Edison International's (NYSE:EIX) electricity utility, Southern California Edison (SCE), today requested state regulatory approval to conduct the nation's first feasibility assessment of combining several advanced "clean" coal technologies, on a full commercial scale, in an effort to advance these emerging approaches to low-carbon generation.
Elements SCE Proposes Combining for the First Time
- A chemical process that captures as much as 90 percent of the carbon in domestic coal, the highest level targeted by a U.S. clean coal initiative;
- Producing a mostly hydrogen fuel and emitting only 10 percent of the carbon released by an integrated gasification1 combined-cycle coal project without carbon capture;
- Burning the hydrogen in a highly efficient, combined-cycle generating system;
- Sequestering the carbon in a depleted oil formation to create enhanced oil recovery or in a deep saline formation; and
- The use of these technologies in a full-scale, 600-megawatt (MW) commercial generating facility.
The advanced technologies in SCE's proposed study, an approach the utility calls Clean Hydrogen Power Generation (CHPG), are being considered or tested in clean coal projects elsewhere. The SCE plan would be the first assessment of a full-scale, 600-MW facility using all of them. It is an effort to advance the technology of low-emission power generation using coal, the nation's most secure, readily available, domestic fuel source.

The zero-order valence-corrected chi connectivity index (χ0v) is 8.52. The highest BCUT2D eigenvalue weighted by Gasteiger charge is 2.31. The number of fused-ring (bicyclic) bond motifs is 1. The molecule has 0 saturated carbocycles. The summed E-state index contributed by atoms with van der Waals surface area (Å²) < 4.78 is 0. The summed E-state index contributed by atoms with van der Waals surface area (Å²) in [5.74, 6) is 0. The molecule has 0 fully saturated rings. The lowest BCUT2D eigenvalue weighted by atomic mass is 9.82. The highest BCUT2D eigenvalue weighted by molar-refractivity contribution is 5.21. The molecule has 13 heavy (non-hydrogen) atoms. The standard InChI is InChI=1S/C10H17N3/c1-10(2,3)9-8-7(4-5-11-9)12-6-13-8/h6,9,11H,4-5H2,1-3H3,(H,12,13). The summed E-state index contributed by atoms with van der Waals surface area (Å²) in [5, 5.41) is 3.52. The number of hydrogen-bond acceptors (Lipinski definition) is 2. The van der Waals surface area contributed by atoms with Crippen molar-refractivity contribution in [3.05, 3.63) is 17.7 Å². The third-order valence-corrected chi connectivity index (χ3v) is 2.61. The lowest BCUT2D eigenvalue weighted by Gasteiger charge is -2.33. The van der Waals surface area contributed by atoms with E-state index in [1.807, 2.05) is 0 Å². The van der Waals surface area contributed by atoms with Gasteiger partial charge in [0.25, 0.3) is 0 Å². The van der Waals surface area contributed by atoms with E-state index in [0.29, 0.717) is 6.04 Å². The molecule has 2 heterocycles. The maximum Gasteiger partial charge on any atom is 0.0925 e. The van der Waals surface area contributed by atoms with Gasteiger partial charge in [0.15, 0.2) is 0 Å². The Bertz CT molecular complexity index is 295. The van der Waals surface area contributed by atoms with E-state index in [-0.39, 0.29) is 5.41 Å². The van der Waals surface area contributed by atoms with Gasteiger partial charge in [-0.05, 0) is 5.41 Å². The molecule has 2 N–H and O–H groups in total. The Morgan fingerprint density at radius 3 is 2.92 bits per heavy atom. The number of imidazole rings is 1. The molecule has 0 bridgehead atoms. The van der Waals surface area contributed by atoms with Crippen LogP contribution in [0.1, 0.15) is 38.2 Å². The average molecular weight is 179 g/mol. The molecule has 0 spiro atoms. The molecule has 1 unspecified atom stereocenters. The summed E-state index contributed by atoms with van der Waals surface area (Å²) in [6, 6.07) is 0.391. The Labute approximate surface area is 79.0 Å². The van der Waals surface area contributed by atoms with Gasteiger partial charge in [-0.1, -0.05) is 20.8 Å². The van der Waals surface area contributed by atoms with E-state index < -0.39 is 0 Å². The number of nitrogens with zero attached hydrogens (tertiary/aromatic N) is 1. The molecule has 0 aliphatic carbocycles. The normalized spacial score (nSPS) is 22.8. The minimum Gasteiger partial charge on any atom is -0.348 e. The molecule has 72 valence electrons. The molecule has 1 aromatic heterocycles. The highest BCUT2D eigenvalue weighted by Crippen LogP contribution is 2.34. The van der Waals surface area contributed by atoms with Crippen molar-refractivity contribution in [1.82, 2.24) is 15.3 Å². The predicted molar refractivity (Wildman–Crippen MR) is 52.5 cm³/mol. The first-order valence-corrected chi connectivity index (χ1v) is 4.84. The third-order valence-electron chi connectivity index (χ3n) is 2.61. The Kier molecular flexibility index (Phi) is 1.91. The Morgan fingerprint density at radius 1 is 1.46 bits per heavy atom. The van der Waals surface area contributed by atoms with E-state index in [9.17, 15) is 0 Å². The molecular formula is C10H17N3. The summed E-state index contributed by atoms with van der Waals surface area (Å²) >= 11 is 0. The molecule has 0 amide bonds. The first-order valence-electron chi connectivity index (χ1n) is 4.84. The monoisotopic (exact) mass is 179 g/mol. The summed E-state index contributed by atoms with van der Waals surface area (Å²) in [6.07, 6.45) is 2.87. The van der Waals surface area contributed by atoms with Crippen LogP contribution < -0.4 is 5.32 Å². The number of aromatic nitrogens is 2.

"Edison believes that if California and the nation are to significantly reduce greenhouse gas emissions and other pollutants while increasing power supplies using domestic fuels, companies like ours must take the lead exploring the feasibility of these advanced technologies," said Edison International Chairman John Bryson. "For a century, our company has supported the commercial development of promising new technologies."
SCE is seeking authorization to commit $52 million of revenues it collects from customer rates during a two-year period to an advanced technology feasibility study. If approved, this would represent less than a quarter of one percent of current customer rates.
"This proposal is part of a larger strategy we advocate for reducing U.S. greenhouse gas emissions - increased purchases of renewable energy, increased support for energy efficiency, switching to cleaner transportation fuels, and investment in emerging clean generation technologies," said Bryson.
How the CHPG Process Would Work
1. Coal and water enter a "gasifier" where the coal is converted to fuel gasses.
2. The gasses undergo additional processing to remove sulfur, mercury, and carbon dioxide resulting in very low-emission hydrogen fuel.
3. Carbon dioxide extracted during the process is sequestered in secure underground geologic formations.
4. The hydrogen is piped to gas turbines where electricity is generated.
5. Exhaust heat from the gas turbines is used to create steam and drive additional turbines, resulting in maximum power-generation efficiency.
SCE's proposal rests on the Edison International tradition of investing in new technology development. According to a Department of Energy report on very early experiments with clean coal technologies, "The first major use of coal gasification to generate electric power in the United States took place in the mid-1980s at Southern California Edison's experimental Cool Water demonstration plant near Barstow, California. The 110-megawatt Cool Water plant established the early technical foundation for future Integrated Gasification Combined Cycle power plants."
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